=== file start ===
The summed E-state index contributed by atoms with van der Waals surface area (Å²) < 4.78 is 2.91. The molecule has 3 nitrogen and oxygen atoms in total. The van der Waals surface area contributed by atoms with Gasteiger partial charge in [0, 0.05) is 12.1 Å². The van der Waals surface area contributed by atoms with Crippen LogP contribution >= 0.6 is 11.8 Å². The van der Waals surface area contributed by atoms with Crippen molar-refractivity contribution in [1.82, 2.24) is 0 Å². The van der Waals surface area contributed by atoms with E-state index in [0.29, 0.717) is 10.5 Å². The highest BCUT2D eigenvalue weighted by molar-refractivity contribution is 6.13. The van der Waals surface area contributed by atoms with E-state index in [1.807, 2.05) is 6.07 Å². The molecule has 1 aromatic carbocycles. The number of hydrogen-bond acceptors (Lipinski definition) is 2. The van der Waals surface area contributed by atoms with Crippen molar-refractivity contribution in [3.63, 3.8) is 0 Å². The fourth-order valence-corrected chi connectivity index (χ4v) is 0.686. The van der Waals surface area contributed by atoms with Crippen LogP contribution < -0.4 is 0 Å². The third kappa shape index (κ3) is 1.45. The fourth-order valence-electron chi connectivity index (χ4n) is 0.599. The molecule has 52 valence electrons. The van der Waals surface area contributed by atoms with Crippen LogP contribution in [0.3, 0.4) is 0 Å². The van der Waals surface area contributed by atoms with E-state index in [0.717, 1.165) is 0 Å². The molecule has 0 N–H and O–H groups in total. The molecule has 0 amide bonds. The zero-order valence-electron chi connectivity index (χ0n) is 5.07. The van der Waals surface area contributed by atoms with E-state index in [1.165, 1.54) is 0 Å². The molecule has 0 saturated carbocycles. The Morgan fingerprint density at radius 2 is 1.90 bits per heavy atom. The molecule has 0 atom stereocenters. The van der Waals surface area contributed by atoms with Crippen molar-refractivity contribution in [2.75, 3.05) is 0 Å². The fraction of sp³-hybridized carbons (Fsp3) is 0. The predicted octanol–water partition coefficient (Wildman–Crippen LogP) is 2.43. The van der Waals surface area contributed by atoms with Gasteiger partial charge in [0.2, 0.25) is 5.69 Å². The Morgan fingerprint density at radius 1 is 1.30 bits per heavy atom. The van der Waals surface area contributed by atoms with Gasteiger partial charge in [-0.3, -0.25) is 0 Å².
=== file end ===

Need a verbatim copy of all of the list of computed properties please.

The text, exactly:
The summed E-state index contributed by atoms with van der Waals surface area (Å²) < 4.78 is 2.91. The molecule has 3 nitrogen and oxygen atoms in total. The van der Waals surface area contributed by atoms with Gasteiger partial charge in [0, 0.05) is 12.1 Å². The van der Waals surface area contributed by atoms with Crippen LogP contribution >= 0.6 is 11.8 Å². The van der Waals surface area contributed by atoms with Crippen molar-refractivity contribution in [1.82, 2.24) is 0 Å². The van der Waals surface area contributed by atoms with E-state index in [0.29, 0.717) is 10.5 Å². The highest BCUT2D eigenvalue weighted by molar-refractivity contribution is 6.13. The van der Waals surface area contributed by atoms with E-state index in [1.807, 2.05) is 6.07 Å². The molecule has 1 aromatic carbocycles. The number of hydrogen-bond acceptors (Lipinski definition) is 2. The van der Waals surface area contributed by atoms with Crippen molar-refractivity contribution in [3.63, 3.8) is 0 Å². The fourth-order valence-corrected chi connectivity index (χ4v) is 0.686. The van der Waals surface area contributed by atoms with Crippen LogP contribution < -0.4 is 0 Å². The third kappa shape index (κ3) is 1.45. The fourth-order valence-electron chi connectivity index (χ4n) is 0.599. The molecule has 52 valence electrons. The van der Waals surface area contributed by atoms with Crippen LogP contribution in [0.3, 0.4) is 0 Å². The van der Waals surface area contributed by atoms with E-state index in [0.717, 1.165) is 0 Å². The molecule has 0 N–H and O–H groups in total. The molecule has 0 amide bonds. The zero-order valence-electron chi connectivity index (χ0n) is 5.07. The van der Waals surface area contributed by atoms with E-state index in [1.165, 1.54) is 0 Å². The molecule has 0 saturated carbocycles. The Morgan fingerprint density at radius 2 is 1.90 bits per heavy atom. The molecule has 0 atom stereocenters. The van der Waals surface area contributed by atoms with Crippen molar-refractivity contribution in [2.75, 3.05) is 0 Å². The fraction of sp³-hybridized carbons (Fsp3) is 0. The predicted octanol–water partition coefficient (Wildman–Crippen LogP) is 2.43. The van der Waals surface area contributed by atoms with Gasteiger partial charge in [0.2, 0.25) is 5.69 Å². The Morgan fingerprint density at radius 1 is 1.30 bits per heavy atom. The van der Waals surface area contributed by atoms with Gasteiger partial charge in [-0.3, -0.25) is 0 Å².